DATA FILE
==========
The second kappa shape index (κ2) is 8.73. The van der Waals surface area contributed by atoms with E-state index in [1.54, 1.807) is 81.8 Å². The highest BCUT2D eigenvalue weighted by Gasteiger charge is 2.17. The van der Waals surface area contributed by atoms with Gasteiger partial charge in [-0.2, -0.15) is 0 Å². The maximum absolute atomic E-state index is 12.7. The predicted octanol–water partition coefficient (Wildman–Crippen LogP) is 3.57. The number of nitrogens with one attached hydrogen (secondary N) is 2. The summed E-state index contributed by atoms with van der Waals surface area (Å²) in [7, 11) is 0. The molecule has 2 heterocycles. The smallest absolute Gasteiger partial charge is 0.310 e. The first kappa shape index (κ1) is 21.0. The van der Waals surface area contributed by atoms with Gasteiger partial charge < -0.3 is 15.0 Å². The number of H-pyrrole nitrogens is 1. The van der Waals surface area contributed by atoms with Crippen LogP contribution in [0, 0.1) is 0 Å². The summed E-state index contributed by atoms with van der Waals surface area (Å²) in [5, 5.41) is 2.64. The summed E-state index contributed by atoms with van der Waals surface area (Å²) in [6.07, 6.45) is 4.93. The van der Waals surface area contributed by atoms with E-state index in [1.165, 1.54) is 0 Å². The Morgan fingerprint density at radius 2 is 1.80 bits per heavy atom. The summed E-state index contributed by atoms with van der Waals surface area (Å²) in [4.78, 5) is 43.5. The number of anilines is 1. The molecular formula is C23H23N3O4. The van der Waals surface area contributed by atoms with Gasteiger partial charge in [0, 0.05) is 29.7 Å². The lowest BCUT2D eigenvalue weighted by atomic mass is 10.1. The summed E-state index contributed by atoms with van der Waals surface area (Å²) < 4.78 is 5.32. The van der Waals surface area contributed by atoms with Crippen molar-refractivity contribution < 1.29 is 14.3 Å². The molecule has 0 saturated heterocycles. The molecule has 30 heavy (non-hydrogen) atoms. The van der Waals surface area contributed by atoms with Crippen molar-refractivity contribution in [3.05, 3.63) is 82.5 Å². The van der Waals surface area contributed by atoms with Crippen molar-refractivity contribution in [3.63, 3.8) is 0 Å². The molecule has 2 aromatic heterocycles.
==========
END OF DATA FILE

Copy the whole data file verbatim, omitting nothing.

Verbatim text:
The second kappa shape index (κ2) is 8.73. The van der Waals surface area contributed by atoms with E-state index in [1.54, 1.807) is 81.8 Å². The highest BCUT2D eigenvalue weighted by Gasteiger charge is 2.17. The van der Waals surface area contributed by atoms with Gasteiger partial charge in [-0.2, -0.15) is 0 Å². The maximum absolute atomic E-state index is 12.7. The predicted octanol–water partition coefficient (Wildman–Crippen LogP) is 3.57. The number of nitrogens with one attached hydrogen (secondary N) is 2. The summed E-state index contributed by atoms with van der Waals surface area (Å²) in [7, 11) is 0. The molecule has 2 heterocycles. The smallest absolute Gasteiger partial charge is 0.310 e. The first kappa shape index (κ1) is 21.0. The van der Waals surface area contributed by atoms with Gasteiger partial charge < -0.3 is 15.0 Å². The number of H-pyrrole nitrogens is 1. The van der Waals surface area contributed by atoms with Crippen LogP contribution in [0, 0.1) is 0 Å². The summed E-state index contributed by atoms with van der Waals surface area (Å²) in [5, 5.41) is 2.64. The summed E-state index contributed by atoms with van der Waals surface area (Å²) in [6.07, 6.45) is 4.93. The van der Waals surface area contributed by atoms with E-state index in [1.165, 1.54) is 0 Å². The Morgan fingerprint density at radius 2 is 1.80 bits per heavy atom. The summed E-state index contributed by atoms with van der Waals surface area (Å²) in [4.78, 5) is 43.5. The number of anilines is 1. The molecular formula is C23H23N3O4. The van der Waals surface area contributed by atoms with Gasteiger partial charge in [0, 0.05) is 29.7 Å². The lowest BCUT2D eigenvalue weighted by atomic mass is 10.1. The summed E-state index contributed by atoms with van der Waals surface area (Å²) < 4.78 is 5.32. The van der Waals surface area contributed by atoms with Crippen molar-refractivity contribution < 1.29 is 14.3 Å². The molecule has 0 saturated heterocycles. The molecule has 30 heavy (non-hydrogen) atoms. The van der Waals surface area contributed by atoms with Crippen molar-refractivity contribution in [3.05, 3.63) is 82.5 Å². The van der Waals surface area contributed by atoms with Crippen molar-refractivity contribution in [3.63, 3.8) is 0 Å². The molecule has 2 aromatic heterocycles.